Last major meteor shower of summer to send 90 ‘shooting stars’ per hour across Colorado sky

In coming weeks, one of the most reliable meteor showers on record could send hundreds of meteors streaking across the Colorado sky.

The Persieds Meteor shower, named for the Perseus constellation, is caused by space debris from the Swift-Tuttle comet. According to TimeandDate.com, on most years, the shower can produce up to 100 meteors per hour.

This year, the meteor shower is expected to peak on August 11, 12, and 13, with the best chance to see the most meteors per hour just before dawn each day.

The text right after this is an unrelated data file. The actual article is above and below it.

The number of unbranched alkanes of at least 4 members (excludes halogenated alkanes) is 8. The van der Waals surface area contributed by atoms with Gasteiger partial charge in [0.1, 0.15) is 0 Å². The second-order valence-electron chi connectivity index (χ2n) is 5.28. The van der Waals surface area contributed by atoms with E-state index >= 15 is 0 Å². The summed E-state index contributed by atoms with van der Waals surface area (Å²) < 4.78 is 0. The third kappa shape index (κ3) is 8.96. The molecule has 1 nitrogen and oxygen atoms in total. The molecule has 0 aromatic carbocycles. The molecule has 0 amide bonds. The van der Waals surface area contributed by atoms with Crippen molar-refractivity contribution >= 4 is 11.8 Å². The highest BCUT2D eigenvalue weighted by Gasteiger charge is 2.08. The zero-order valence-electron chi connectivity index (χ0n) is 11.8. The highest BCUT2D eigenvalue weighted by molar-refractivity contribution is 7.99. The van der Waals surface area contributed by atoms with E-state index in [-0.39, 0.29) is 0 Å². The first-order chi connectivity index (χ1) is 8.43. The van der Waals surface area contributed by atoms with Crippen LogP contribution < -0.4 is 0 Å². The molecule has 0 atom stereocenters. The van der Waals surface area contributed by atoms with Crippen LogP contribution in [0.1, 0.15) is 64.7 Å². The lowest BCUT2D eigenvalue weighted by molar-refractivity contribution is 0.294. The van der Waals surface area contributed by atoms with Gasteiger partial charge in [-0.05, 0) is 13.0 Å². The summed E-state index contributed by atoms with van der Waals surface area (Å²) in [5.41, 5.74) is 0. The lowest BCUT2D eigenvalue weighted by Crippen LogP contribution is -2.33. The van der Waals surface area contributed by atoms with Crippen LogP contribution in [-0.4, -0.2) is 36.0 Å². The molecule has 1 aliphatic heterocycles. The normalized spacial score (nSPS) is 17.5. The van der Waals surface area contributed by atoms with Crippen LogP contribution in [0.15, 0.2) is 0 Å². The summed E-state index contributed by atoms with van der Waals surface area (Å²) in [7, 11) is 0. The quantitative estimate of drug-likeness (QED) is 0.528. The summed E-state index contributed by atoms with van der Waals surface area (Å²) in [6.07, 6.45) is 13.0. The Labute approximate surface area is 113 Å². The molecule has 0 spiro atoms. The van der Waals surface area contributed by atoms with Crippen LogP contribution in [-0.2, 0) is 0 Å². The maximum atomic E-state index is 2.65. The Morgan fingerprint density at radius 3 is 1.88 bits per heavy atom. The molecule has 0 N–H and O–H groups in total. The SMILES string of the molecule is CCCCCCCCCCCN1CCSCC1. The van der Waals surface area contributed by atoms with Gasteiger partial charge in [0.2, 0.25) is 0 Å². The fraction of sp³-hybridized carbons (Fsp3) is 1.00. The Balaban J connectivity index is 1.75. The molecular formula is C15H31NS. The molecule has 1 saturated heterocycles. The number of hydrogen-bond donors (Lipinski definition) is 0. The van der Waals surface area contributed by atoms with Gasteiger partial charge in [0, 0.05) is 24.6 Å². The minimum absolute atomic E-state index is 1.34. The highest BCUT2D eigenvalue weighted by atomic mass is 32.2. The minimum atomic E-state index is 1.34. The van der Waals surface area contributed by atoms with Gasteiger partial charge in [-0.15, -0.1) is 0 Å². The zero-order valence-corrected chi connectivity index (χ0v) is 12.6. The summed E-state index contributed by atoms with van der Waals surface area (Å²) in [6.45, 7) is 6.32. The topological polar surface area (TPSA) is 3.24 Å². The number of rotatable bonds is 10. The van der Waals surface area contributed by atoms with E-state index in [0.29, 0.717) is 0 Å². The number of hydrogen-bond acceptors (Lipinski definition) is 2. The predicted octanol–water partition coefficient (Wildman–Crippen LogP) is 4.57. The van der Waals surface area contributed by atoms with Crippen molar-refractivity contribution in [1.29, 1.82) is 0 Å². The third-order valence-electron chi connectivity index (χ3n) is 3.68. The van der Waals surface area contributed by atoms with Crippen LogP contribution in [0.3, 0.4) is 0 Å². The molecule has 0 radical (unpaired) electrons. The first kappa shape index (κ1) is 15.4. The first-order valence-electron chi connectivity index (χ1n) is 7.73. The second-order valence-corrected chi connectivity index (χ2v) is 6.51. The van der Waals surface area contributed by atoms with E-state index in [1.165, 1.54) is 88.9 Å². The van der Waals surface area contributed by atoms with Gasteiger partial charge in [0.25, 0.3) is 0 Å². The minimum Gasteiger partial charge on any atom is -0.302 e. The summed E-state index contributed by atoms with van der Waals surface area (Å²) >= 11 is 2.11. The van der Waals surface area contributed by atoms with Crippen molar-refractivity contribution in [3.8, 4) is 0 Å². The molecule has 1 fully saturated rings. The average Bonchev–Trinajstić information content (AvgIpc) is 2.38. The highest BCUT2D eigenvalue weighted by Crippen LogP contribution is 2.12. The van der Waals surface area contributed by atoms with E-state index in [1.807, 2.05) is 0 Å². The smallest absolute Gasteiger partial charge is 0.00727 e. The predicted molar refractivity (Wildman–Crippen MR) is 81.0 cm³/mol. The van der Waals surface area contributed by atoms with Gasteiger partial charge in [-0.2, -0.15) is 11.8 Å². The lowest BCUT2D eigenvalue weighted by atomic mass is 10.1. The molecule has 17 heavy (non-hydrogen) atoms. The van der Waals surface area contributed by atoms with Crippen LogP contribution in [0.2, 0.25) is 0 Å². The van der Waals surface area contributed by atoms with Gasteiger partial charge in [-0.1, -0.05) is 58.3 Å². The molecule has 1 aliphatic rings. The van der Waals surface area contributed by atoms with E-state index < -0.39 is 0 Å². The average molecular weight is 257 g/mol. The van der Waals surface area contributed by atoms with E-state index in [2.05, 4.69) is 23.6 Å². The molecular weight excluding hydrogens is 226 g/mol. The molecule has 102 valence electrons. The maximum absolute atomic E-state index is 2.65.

“The meteors are colorful. And they frequently leave persistent trains. All of these factors make the Perseid shower perhaps the most beloved meteor shower for the Northern Hemisphere,” EarthSky.org said in a report about the shower.

This year, the light from the almost full moon may affect peak visibility.

If the night is clear, the shower will be visible without special equipment. Keep in mind that light pollution can block out meteors, so metropolitan viewers may have a harder time seeing them.

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